Here in San Antonio, gas prices are $2 a gallon. Life is good. The world may be going to hell in a deplorable hand-basket, but if gas is cheap, life is good.
Gasoline is like pork chops. When you buy pork chops at the grocery store, you never fully imagine the horrors the unfortunate Porky Pig went through before ending up in a frying pan.
It’s the same with gasoline. Gas just magically appeasers at the gas pump. Pop in the nozzle. Fill it up. Go inside the 7-Eleven, grab a bag of spicy Cheetos, a handful of Slim Jim’s, a Big Gulp, swipe your credit card. Presto! You’re ready for San Antonio traffic jams and a two hour commute home.
But, of course, the process of drilling for oil is a complicated, enormous undertaking fraught with life-threatening perils. The story of the hard-working people who labor on off-shore oil rigs, so we can fill up our SUV’s, is brought to explosive, flaming life in Deepwater Horizon.
On April 20, 2011, the Deepwater Horizon oil rig, located in the Gulf of Mexico, exploded killing eleven workers. The resulting oil spill was the largest in history. The US government estimated that 210 million gallons of oil spewed into the waters of the Gulf of Mexico causing unimaginable, wide-spread devastation to the environment, wetlands, beaches and wildlife. After 87 days of continuous oil discharge, the well was reportedly sealed.
Deepwater Horizon is Hollywood’s latest offspring from it’s very successful pedigree of “disaster” films. The disaster film formula is simple. Take a disaster, any disaster: earthquake, flood, volcano eruption, fire, the Trump presidential campaign. Toss in an ensemble cast of character actors along with spectacular special effects, stir for a couple of hours and viola; instant summer blockbuster!
As a disaster film, there’s much to like about Deepwater Horizon.
You can’t argue with the cast headed by veteran action / adventure stars Mark Wahlberg and Kurt Russell. Wahlberg, as Mike Williams, gives another steady, believable performance as a blue-color “everyman” who finds himself becoming a hero in a horrific situation.
Kurt Russell. Well, Kurt Russell is, and will always be in my mind, Snake Plisken. ’nuff said. Russell is one of those rare Hollywood actors who has successfully made the rite-of-passage from child actor in Disney movies to adult roles in every conceivable genre. Now, Russell is transitioning nicely into more mature roles. The guy can do it all and has proven it over a long career.
The Hollywood Reporter named Gina Rodriguez “the next big thing” and one of the top “35 Latinas under the age of 35.” She’s received kudos for her performances in the CW’s Jane the Virgin, and her star turn in the indie film, Filly Brown. In Deepwater Horizon, Rodriguez breathes grit and heart into her supporting role. Certainly, we’ll be seeing a lot more of Gina Rodriguez in larger parts in feature films.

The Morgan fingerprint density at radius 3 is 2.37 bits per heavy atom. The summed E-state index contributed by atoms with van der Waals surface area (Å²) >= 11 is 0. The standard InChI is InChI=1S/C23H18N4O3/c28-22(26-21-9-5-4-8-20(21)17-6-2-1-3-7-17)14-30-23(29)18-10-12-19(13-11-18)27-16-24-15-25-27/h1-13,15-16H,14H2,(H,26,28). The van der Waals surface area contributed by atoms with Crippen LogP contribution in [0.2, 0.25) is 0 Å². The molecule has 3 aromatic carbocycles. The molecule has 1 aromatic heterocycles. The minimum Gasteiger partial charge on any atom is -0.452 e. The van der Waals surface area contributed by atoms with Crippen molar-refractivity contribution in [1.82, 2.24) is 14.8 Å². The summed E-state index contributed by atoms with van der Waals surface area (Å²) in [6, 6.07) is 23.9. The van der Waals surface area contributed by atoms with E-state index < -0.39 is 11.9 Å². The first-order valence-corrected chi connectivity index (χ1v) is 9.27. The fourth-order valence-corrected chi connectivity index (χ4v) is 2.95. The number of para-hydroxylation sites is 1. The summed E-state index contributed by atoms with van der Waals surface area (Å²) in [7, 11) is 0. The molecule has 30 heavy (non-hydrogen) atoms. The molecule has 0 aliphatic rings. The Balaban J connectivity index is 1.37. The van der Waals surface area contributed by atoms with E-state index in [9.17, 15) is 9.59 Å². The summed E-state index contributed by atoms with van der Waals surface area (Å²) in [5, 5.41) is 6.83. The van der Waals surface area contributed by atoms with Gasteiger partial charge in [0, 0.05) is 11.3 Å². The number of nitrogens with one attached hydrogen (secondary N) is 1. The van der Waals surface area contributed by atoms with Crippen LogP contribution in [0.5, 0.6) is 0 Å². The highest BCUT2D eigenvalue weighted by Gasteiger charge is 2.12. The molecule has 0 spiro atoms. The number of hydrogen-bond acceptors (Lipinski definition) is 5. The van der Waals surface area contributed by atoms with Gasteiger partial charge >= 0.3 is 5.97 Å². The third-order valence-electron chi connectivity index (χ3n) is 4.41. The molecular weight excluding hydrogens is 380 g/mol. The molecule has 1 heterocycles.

In the opening scene of Deepwater Horizon, director Peter Berg builds the suspense gradually with a warm, loving sequence of domestic interplay between Mike, his wife and daughter. But Berg sets off the ticking time mob when Mike arrives on the job and senses that things are not quite right.
Like many disaster films (The Poseidon Adventure, The Towering Inferno, and Titanic), the plot fuse is lit because of cost-cutting measures or reckless disregard for safety in order to maximize profits; actions that invariable result in tragic consequences.
The fiery destruction scenes in Deepwater Horizon are well-staged, riveting, thrilling, laced with authentic humanity, bravery and grace under fire and yes…explosive!
Deepwater Horizon could have easily worked as a horror film. Who can forget those sickening, nightly underwater images of gigantic, billowing clouds of oil endlessly gushing out into the sea? Who can forget the gut-wrenching newsreel footage of dead dolphins floating in the water and oil-soaked sea birds on the gulf shores? And who can forget British Petroleum (BP), the greedy, corporate, “mad scientists” who created this monster?
Ironically, it’s science fiction and monster movies that often serve as cautionary tales of human excess and hubris. Films like Invasion of the BodySnatchers, The Day the Earth Stood Still and Planet of the Apes are fanciful yarns wrapped up inside a morality fable that often left us with uneasy, unanswered questions. Remember how many of those old, great science fiction flicks ended with: THE END?
Deepwater Horizon points an accusatory finger at BP, but chooses not to prosecute the case directly. It was a creative and economic choice. Message films tend to flop at the box office.
But Deepwater Horizon succeeds as a story of personal heroism, courage and the triumph over adversity in the face of a calamity of epic proportions. It’s a compelling and contemporary story given the current debate this country is having over “drill, baby drill” and the quest for clean energy.
However, it must be noted that since that catastrophic 2011 event, many new off-shore oil drilling platforms are being planned to operate in the Gulf of Mexico. Despite the Deepwater Horizon oil well being officially listed as dead and sealed, oil continues to leak into the Gulf. THE END?
Director: Peter Berg
Screenplay: Matthew Michael Carnahan, Matthew Sand
Stars: Mark Wahlberg, Kurt Russell, Gina Rodriguez
Genre: disaster, action / adventure